Discovering customer insights: how-to, tools, tips & tricks

For those aware of design thinking, one of the most powerful aspects of this method is to come up with mini revelations about your user that enable you to see the initial design challenge in a different limelight, and thus come up with radically new ways and ideas on how to tackle it.

Those mini revelations are called customer insights.

Here are some defining criteria of a good insight:

  1. It’s immediately derived from the stories you’ve collected from the users.
  2. It’s something not obvious: you wouldn’t have known it haven’t you gone on empathy research and interacted with the user.
  3. It sheds light on what the user cares about, needs and wants.
  4. It sparks creativity and triggers the team to come up with novel ideas.

Now, unveiling insights is the most challenging part of design thinking. Insights aren’t a given: they are informed conclusions we as a team makes based on the vast amount of empathy research conducted about the people we want to serve. Insights are crafted. And just like any skill, the more you practice, the better you become at it. 

With this article, we wish to accelerate your learning journey from distilling user stories to crafting customer insights, by providing you with a step-by-step guide, guiding you from unpacking to selecting those key insights that will fuel your team to come up with innovative ideas. 


Step 1

Go and talk to your users

First, conduct empathy research: go and talk to your users, immerse yourself in their lives and gain a better and broader understanding about who they are and what they care for. 

We recommend people to conduct empathy field trips in pairs. This way, one person can focus on asking the right questions and ensuring her/his full attention is with the user, while the other one is focused on taking notes

If you’re looking for a tool that can help your team to structure interviews with your users, we have a standard interview guide template to get you off the ground.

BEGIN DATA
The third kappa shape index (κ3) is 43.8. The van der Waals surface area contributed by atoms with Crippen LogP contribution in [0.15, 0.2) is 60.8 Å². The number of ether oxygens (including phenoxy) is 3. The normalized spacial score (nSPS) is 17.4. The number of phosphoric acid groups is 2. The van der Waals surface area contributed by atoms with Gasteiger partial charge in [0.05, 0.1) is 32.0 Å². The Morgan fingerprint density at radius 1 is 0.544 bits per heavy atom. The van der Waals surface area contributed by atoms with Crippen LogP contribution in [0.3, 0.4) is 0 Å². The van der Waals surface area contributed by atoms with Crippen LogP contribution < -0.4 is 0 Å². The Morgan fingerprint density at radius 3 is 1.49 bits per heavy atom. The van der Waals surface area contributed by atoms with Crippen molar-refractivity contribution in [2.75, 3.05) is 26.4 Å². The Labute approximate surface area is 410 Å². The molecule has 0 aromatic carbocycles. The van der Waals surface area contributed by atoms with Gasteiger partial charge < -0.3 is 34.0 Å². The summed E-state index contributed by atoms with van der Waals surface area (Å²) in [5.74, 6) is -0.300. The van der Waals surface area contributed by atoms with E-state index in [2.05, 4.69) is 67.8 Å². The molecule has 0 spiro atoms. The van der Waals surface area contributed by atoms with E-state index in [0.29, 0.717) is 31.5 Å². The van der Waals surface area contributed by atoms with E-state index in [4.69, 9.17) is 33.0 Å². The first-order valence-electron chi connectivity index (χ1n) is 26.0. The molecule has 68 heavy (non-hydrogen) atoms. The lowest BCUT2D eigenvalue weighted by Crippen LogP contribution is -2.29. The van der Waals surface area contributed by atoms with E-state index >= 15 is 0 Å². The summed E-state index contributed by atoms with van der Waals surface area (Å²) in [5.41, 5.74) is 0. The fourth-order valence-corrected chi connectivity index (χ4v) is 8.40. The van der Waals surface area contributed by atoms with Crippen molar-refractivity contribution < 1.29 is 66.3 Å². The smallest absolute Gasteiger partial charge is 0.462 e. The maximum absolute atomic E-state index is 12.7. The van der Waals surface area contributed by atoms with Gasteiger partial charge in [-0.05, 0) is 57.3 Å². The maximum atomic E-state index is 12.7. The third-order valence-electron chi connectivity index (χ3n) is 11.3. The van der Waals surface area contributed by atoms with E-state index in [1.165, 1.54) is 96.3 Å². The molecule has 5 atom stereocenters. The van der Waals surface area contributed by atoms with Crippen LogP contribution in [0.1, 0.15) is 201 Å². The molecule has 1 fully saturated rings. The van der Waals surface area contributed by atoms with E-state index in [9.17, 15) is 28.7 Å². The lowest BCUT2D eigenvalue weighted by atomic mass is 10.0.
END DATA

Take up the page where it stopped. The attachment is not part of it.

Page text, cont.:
So what’s next? How do you go from collections of user stories to distilling them into insights? This is what this article is all about. Below you will find each step clearly explained that will guide your team from a bunch of user-based raw data to crafted insights.


Problem validation questions


Print the fragment cards

The fragment card template is designed to bring structure to the stories and observations uncovered during empathy research. It facilitates the design team to document stories and observations and to synthesize them into real need statements.

Download the PDF and print it on an A3.



Synthesize with your partner in crime

Meet with the partner you went for interviews with. Bring the fragment cards, grab some post-it notes and sharpies. 

Within your pair, retell the stories you heard or observed from your user and jot them down on the section “stories/observations” in the fragment card template

You know your empathy research has led to fertile results when you land with user stories containing elements of contradictions, surprises or tensions.

Once the user stories are documented, read through those stories. What are the underlying needs the user has shared with us? Formulate them into needs statements and stick them onto the section “framing real needs” of the fragment card template.

Tip 1: stories, quotes, and observations collected onto the fragment cards should come from the users. This is not the place for you to write down your assumptions about the users. 

Tip 2: one fragment card per user interview/observation trip.


Fragment card filled out.



Download the linear unpacking template

So far you’ve worked in pairs. Linear unpacking will be the first step you will do as a whole team. It’s a structured approach for design teams to align on the stories, observations and real need statements collected and crafted while working as pairs. Download and print the PDF to get started.